Paris tours are always promising with museums, Eiffel Tower, dinner cruises, day trips, and a lot more. This city is aesthetical with great artworks, delicious food items, and finest wines. However, Paris has a darker side too, where it hides its deep secrets and unsettling enigmas.
Van Gogh’s Death
Vincent Van Gogh, one of the most gifted artists on the planet had a lot of issues along with his talent. While he was staying at the Parisian suburb of Auvers in 1890, Van Gogh used to go out to the nearby wheat fields for painting. On 27th of July, he was found dead, shot in his stomach.
The death was assumed it to be a suicide as Van Gogh had been thought to be mentally unstable. However, Steven Naifeh and Gregory White Smith, the historians who won the Pulitzer Prize, stated that this theory is completely untrue. This is because no gun was found near his body and there were no possible ways for him to get a gun. There were no signs of a suicide note either. In addition, he had written an optimistic letter to his brother before his death, and had also ordered a new set of paints.
According to Naifeh and Smith, a 16-year-old boy named Rene Secretan, who belonged to a rich family, was the culprit behind the act. This boy used to bullying Van Gogh after his arrival to Auvers, and he had an old gun as well. Naifeh and Smith were also able to find witnesses who had seen Van Gogh before he was shot. They testified that they had seen him on the road heading to the Secretan family home and not the wheat fields.
The Venus De Milo
The Venus De Milo is one of the most popular and beautiful artworks in the entire world. It was discovered in 1820 and is now kept for display at the Louvre. The statue of Venus is a broken work of art with no arms. There are chances that these broken arms to give a whole new meaning to the statue.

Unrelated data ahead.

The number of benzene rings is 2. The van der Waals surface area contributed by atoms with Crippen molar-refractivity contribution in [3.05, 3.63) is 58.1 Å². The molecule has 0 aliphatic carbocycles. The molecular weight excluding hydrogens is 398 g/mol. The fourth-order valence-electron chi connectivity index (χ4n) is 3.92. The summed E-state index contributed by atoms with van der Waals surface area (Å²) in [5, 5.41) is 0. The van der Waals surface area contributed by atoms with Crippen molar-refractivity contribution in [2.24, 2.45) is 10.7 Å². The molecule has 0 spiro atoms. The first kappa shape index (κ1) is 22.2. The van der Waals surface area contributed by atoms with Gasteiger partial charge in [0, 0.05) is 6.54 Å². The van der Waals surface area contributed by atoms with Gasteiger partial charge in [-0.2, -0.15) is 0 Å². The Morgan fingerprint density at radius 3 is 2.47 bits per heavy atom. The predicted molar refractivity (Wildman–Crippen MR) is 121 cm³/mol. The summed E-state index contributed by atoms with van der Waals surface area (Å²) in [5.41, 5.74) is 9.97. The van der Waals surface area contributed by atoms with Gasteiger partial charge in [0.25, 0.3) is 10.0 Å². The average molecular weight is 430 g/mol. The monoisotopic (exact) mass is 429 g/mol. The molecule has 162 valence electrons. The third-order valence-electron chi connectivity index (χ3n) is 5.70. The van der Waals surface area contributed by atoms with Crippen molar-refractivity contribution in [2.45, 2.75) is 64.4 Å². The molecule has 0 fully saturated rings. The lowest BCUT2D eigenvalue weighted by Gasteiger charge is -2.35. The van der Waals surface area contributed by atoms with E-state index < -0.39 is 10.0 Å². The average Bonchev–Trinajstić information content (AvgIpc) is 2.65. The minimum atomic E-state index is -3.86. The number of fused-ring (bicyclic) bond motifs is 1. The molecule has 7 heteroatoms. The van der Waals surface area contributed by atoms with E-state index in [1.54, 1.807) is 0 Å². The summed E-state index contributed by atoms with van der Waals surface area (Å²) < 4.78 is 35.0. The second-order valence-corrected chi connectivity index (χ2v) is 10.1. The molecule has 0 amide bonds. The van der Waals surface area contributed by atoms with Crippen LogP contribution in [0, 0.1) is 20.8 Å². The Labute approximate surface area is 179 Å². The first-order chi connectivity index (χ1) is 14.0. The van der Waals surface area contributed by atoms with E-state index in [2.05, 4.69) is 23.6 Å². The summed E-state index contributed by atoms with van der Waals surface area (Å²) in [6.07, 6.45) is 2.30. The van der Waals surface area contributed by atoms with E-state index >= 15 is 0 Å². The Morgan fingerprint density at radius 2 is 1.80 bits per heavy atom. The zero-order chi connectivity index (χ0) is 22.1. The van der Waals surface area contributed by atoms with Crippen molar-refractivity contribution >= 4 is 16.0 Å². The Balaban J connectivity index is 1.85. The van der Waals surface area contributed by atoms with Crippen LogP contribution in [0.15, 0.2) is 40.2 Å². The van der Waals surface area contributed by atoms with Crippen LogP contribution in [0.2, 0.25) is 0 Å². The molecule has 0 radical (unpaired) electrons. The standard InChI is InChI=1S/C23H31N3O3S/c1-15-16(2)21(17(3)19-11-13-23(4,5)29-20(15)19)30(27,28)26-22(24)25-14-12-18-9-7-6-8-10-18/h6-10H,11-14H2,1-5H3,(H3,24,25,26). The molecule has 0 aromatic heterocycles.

Lately, a professor from Occidental College and a San Diego designer scanned the entire statue. They created a 3D image of it and ascertained the original positioning of the missing arms of the statue. According to their findings, the statue of Venus must have been holding a distaff and thread.
There are also other theories stating that the statue was holding a shield, which symbolized victory or a baby representing motherhood. There are many other suggestions too, such as she was holding an apple or a mirror, or even wearing jewelry. There is an endless list of possibilities. Just as what she holds is unknown, who she is actually supposed to be is unclear too. However, the present name of the statue tells that she was the Goddess of Love; there are also other suggestions as well that she could be a Sea Goddess.
The Missing Tribute to John Paul Jones
It is said that the hero of the American Revolution, John Paul Jones was a ladies’ man and that made him stay in Paris. Many women longed for him; they sent him perfumed letters and even painted his portrait.
The Comtesse de Lowendahl was a woman of honor. She was a married woman who hoped to use her friendship with Jones for the career growth of her husband. She presented Jones a miniature portrait when he was about to leave Paris.
Jones thought that she had romantic feelings for him and sent her a lock of his hair and secret codes that could be used in love letters. Perplexed by what had happened, she declined his affection in a series of her letters. Jones, in order to save his face, denied the truth that he took the portrait as a romantic gesture. Nobody knows what happened to the portrait after it created all these troubles.
Hemingway’s Stolen Works
Ernest Hemingway’s works mysteriously disappeared in the Paris train and nobody knew its whereabouts. Hadley, the first wife of Hemingway, was living in Paris in 1922, at that time when Ernest used to travel to Europe as a reporter. Ernest once met a publisher in Switzerland, and asked Hadley to take some of his unpublished works and meet him at Geneva. Therefore, Hadley packed all his works, which included originals and carbon copies in a suitcase, and took a train to Paris.
Hiding the suitcase in the luggage compartment, she went to get some water. However, when she returned, the suitcase was missing. She asked help from the train workers but they were unable to find it. Hadley rode all way to Geneva without knowing what to tell her husband. The work was never recovered and it left a devastating effect in Hemingway’s relationship with his wife. The person who had taken his case might have been disappointed in finding nothing other than the obscure writings of the American author in it.